Regarding firewall protection for your system, the default Ubuntu UFW program is a great option. For newer users of Ubuntu and Linux, UFW is short for “uncomplicated firewall.” UFW allows users with little knowledge of how Linux IPTABLES can secure their home network or server without the need to learn complicated long-tail commands that are more for the sysadmin side of things, where most users want to add and remove rules. The UFW program was designed with the home user in mind but can be used by any user for a home network or server and can be easily extended if more advanced features are needed.
The following tutorial will teach you how to check, enable and disable the UFW firewall and, for desktop users, install the firewall GUI to better control UFW for users that do not want to use the terminal in the future.
Table of Contents
Check UFW Firewall Status on Ubuntu Linux
For users new to Ubuntu, you can open the command terminal, which you can open following the top right-hand corner Activities > Show Applications > Terminal.
Next, find out the status of your UFW firewall using the command.
sudo ufw status
joshua@ubuntu-linux:~$ sudo ufw status Status: inactive joshua@ubuntu-linux:~$
The firewall is inactive, as Ubuntu does not enable this by default for new installations.
Enable UFW Firewall on Ubuntu Linux
The next step is to enable the firewall, which will block all incoming connections and allow all outgoing connections. This will immediately help secure your system.
You may lock yourself out for server users or any other user using an SSH remote connection session. You can add UFW rules while the service is inactive, allowing the SSH service.
sudo ufw allow ssh
Desktop users that do not use or know what SSH is, skip the command above.
joshua@ubuntu-linux:~$ sudo ufw allow ssh Rules updated Rules updated (v6)
Using the following command, enable the firewall.
sudo ufw enable
joshua@ubuntu-linux:~$ sudo ufw enable Firewall is active and enabled on system startup
Next, recheck your Ubuntu firewall by re-using the ufw status command.
sudo ufw status
joshua@ubuntu-linux:~$ sudo ufw status Status: active To Action From -- ------ ---- 22/tcp ALLOW Anywhere 22/tcp (v6) ALLOW Anywhere (v6)
As mentioned above, the firewall is enabled, and for users that had to allow SSH, you can see this is now in the allowed action.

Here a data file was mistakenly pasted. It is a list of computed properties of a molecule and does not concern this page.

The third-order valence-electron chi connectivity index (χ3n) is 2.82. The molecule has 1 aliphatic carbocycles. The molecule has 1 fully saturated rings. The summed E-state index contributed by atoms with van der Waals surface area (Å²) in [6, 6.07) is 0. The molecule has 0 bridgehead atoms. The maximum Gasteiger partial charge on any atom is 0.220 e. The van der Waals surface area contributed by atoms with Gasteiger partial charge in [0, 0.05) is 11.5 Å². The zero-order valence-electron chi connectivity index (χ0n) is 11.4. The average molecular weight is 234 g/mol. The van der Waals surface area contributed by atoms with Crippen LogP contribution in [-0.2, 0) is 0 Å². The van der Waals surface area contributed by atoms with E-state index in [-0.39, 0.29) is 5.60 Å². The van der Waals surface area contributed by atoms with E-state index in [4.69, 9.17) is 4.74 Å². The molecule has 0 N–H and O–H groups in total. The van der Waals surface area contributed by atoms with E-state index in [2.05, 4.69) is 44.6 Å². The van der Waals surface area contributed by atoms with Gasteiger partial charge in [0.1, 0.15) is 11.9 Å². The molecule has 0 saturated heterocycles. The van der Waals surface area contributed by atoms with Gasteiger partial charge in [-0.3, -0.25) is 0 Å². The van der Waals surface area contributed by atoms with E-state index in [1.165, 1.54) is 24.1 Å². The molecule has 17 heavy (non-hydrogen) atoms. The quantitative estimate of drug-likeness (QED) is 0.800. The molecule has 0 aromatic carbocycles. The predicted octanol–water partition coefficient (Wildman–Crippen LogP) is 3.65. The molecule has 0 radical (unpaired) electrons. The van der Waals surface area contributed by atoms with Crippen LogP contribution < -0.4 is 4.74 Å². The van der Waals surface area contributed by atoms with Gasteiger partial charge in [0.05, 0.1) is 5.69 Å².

Additionally, you can run the ufw status command with verbose attached for an even more detailed view.
sudo ufw status verbose
joshua@ubuntu-linux:~$ sudo ufw status verbose Status: active Logging: on (low) Default: deny (incoming), allow (outgoing), disabled (routed) New profiles: skip To Action From -- ------ ---- 22/tcp ALLOW IN Anywhere 22/tcp (v6) ALLOW IN Anywhere (v6)
Besides the allow and deny actions (rules), you can see the default firewall settings to deny all incoming and allow all outgoing.
Disable UFW Firewall on Ubuntu Linux
Next, you can use the following command for users wishing to disable their firewall.
sudo ufw disable
joshua@ubuntu-linux:~$ sudo ufw disable Firewall stopped and disabled on system startup
Install UFW Firewall GUI
For users new to Linux, while in the terminal, you can install a software package that will control UFW with a graphical interface with the following command if you do not fancy using the terminal.
sudo apt install gufw -y
Next, go to the top left-hand corner and follow Activities > Show Applications > Firewall Configuration to bring up the GUI.
Next, you can enable or disable the UFW firewall and other more manageable settings.
As mentioned above, you can now adjust connections of default incoming and outgoing connections, check status, create rules, see logs and reports, and more, making using a firewall a much more enjoyable task for non-terminal users.